2. The ability of an individual to obtain adequate or appropriate health care services; the availability of medical care to a Pt, which can be determined by location, transportation, type of medical services in the area, etc. See Direct access, Health care access Intensive care See Vascular access.
Access to health care, factors in
Geographic or logistic factors,
eg rural communities have poor access to medical attention, due to a relative lack of providers
Finances
or ability to pay for services and
Other factors:
ethnic, social and psychiatric aspects of the person seeking health care
.
.
.

ac·cess

(ak'ses)
1. A way or means of approach or admittance.
2. The space required for visualization and for manipulation of instruments to remove decay and prepare a tooth for restoration.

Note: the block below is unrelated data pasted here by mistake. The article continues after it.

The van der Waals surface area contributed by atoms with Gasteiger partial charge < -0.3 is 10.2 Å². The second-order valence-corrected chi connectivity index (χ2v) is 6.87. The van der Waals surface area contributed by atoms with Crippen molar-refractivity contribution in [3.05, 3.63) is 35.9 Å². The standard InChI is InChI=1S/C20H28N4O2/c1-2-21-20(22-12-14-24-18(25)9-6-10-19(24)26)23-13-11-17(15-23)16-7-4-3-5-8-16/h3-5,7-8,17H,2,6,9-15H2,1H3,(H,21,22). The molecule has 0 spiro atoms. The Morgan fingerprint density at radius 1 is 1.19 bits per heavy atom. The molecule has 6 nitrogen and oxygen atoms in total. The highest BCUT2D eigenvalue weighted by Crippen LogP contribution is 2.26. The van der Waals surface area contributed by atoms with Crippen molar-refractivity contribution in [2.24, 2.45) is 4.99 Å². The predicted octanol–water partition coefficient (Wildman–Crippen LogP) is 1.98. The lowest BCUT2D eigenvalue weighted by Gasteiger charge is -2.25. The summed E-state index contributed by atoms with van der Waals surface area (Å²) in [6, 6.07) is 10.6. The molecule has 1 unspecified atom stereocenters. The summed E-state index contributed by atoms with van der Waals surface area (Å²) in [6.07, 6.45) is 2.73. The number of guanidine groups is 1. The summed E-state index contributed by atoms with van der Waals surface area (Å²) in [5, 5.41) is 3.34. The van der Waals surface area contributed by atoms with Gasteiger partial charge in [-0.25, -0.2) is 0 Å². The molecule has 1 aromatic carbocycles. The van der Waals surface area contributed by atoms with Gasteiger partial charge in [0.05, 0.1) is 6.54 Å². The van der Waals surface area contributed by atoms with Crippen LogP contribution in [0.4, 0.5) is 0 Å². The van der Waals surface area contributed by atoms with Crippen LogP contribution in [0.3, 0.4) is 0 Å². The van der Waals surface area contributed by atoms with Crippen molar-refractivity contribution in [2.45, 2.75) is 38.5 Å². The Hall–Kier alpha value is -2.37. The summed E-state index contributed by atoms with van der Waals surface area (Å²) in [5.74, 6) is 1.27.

3. The opening in the crown of a tooth required to allow adequate admittance to the pulp space to clean, shape, and seal the root canal(s) during endodontic or root canal therapy.
4. A patient's entry into health care process; admittance and ability to get care.
[L. accessus]

ac·cess

(ak'ses) Do not confuse this word with assess or axis.
1. In dentistry, space required for visualization and manipulation of instruments to remove decay and prepare a tooth for restoration.
2. Synonym(s): access cavity.
3. A way or means of approach or admittance.
Synonym(s): access opening.
[L. accessus]

Patient discussion about access

Q. ex-wife works in hospital and accesses my and my familys medical records what can i/we do about this legally this is done without any consent she has computer acess to any records and accesses them upon her own